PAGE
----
NEW YORK ( TheStreet ) -- Holding more than $500 billion in assets, target-date funds rank among the most popular choices in retirement plans. The funds are designed to serve people who will retire on certain dates, such as 2020 or 2035.
But some financial planners argue that the target funds are not perfect solutions. Critics contend that the one-size-fits-all portfolios should be tweaked to lower risks or to boost returns. "The strategies of target-date funds do not make sense," says Ron Surz, president of Target Date Solutions, which seeks to lower risks of portfolios.
At a time when most observers praise the target-date funds, the critics remain a distinct minority. Still, their views are worth considering because they suggest ways that retirement portfolios could be improved or customized by do-it-yourself investors.
The target-date approach has attracted millions of investors by offering balanced portfolios of stocks and bonds. For 401(k) participants, the diversified funds represent a step forward from the days when many savers put all their money in cash or the stock of their employers. Much of the criticism focuses on the asset allocations.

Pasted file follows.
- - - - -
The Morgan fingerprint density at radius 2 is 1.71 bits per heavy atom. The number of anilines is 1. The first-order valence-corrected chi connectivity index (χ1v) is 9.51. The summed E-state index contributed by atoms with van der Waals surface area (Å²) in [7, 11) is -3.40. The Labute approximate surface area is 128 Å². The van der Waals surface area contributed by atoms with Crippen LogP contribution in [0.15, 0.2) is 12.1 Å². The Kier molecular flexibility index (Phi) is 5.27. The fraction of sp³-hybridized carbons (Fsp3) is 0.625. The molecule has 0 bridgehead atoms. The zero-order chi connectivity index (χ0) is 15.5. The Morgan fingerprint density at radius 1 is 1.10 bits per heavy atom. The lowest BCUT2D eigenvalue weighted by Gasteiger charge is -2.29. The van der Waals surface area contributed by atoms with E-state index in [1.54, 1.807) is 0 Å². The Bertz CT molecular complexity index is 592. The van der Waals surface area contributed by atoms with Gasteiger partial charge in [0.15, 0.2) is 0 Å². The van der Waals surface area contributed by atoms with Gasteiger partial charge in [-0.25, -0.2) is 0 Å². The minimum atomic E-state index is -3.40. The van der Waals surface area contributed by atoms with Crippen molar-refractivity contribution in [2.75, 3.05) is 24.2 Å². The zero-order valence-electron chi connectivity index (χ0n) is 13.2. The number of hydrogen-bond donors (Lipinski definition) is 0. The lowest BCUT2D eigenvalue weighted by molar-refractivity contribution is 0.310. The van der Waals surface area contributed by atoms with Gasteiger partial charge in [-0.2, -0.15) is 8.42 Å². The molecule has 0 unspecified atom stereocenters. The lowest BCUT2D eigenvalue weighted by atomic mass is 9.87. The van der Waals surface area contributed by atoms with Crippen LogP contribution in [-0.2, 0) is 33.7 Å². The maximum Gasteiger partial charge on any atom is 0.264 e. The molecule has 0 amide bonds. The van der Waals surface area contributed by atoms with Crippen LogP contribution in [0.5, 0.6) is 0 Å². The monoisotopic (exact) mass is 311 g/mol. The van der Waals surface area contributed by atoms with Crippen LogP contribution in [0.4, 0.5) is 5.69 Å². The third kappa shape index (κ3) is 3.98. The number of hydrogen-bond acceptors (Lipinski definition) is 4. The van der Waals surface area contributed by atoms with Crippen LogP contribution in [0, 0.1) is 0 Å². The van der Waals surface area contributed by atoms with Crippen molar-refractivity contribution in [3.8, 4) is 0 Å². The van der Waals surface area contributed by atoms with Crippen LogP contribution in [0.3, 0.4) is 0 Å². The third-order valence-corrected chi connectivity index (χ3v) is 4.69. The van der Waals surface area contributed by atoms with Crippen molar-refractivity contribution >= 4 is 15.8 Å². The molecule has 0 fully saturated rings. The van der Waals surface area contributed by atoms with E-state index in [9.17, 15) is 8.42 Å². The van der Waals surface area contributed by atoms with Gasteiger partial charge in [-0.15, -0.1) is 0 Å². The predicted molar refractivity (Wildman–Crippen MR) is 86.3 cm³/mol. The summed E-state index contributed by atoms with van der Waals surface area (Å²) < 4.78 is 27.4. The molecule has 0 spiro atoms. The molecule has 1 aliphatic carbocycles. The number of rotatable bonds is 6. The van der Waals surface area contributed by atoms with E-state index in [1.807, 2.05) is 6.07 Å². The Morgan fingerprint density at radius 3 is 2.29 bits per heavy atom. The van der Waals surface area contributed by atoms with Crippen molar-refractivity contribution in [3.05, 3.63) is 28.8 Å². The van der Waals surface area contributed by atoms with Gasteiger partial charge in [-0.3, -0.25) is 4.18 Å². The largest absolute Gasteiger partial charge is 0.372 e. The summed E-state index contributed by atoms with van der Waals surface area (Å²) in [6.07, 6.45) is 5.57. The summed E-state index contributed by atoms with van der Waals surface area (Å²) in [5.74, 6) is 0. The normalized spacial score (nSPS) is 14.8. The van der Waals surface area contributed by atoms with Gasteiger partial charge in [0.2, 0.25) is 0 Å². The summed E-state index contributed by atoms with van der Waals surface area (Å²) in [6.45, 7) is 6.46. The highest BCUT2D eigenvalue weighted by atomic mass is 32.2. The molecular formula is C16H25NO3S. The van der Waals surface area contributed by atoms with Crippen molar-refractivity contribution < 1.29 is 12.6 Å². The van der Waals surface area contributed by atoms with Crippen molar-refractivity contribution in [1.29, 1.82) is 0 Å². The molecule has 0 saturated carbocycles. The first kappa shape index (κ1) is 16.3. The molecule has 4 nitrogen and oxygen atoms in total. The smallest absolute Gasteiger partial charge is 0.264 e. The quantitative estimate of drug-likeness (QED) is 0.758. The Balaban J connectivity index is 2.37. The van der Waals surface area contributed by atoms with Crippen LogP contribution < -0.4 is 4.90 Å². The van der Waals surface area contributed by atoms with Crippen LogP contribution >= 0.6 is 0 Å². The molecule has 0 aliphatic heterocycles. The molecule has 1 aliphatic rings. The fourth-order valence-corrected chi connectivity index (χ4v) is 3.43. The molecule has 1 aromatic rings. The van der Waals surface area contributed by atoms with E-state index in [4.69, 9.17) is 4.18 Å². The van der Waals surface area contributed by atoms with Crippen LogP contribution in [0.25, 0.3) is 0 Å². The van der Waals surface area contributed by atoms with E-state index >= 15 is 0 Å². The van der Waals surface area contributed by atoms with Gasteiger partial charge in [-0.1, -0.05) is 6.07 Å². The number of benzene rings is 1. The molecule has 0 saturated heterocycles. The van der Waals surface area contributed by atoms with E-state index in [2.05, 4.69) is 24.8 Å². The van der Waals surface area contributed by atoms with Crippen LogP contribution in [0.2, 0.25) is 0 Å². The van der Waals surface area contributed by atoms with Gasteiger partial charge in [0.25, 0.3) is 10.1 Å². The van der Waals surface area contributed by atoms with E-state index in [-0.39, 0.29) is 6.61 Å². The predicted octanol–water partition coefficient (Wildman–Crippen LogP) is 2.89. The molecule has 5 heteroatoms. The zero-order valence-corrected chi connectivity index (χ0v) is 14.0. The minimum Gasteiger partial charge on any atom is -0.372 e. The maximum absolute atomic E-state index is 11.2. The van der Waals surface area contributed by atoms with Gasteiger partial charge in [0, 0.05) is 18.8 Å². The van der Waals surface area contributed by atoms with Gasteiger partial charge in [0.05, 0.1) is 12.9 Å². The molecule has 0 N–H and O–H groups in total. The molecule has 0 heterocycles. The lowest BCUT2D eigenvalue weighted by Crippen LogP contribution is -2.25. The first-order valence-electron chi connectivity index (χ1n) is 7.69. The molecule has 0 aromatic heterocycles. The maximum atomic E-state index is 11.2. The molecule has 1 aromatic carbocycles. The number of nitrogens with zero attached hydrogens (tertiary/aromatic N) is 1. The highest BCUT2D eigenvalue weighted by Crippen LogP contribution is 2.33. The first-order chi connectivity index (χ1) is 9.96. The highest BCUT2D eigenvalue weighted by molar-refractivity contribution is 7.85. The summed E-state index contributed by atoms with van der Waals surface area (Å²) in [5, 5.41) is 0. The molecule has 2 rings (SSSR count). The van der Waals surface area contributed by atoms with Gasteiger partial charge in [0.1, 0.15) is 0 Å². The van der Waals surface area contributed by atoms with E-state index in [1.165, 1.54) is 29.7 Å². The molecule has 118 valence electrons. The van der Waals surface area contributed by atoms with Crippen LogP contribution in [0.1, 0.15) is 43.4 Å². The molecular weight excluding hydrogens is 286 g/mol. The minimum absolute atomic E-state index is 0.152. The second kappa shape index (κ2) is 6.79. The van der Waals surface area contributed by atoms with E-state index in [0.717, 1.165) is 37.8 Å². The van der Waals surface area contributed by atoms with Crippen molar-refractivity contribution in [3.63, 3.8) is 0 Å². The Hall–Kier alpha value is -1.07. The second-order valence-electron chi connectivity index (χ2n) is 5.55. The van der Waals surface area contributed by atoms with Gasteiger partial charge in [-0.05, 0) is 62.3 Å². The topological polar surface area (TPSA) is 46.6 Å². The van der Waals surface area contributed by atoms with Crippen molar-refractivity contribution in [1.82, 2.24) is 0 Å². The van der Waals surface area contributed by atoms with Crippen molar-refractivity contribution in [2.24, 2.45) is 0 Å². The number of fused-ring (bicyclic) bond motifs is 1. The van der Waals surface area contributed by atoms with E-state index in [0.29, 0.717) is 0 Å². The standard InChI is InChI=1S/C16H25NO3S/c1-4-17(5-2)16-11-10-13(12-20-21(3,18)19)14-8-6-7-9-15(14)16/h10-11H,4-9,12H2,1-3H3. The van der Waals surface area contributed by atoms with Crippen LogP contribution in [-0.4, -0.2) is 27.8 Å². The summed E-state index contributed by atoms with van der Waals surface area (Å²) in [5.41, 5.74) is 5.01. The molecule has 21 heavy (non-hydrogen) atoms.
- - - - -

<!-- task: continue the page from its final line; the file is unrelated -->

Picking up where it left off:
Funds for people in their 20s and 30s typically have 70% to 90% of assets in equities and the rest in fixed income. As savers age, the equity allocations gradually decline according to schedules known as glide paths. Portfolios for retirees have from 20% to 50% in equities. The thinking is that older people must be more conservative because they have little time to recover from market downturns.
Critics charge that the glide paths should be changed. Surz says that the funds for older people are hazardous because the equity allocations are too big. He points to the losses that equity portfolios recorded in the financial crisis. During the downturn of 2008, funds with target dates of 2000 to 2010 declined an average of 22.5%, according to Morningstar. For retirees, such losses could be devastating.
To avoid being caught in a downturn, Surz says that investors should begin shifting to cash 10 years before the retirement date. At the time of retirement, the funds should be entirely in cash. That way savers won't suffer big losses just before withdrawals start.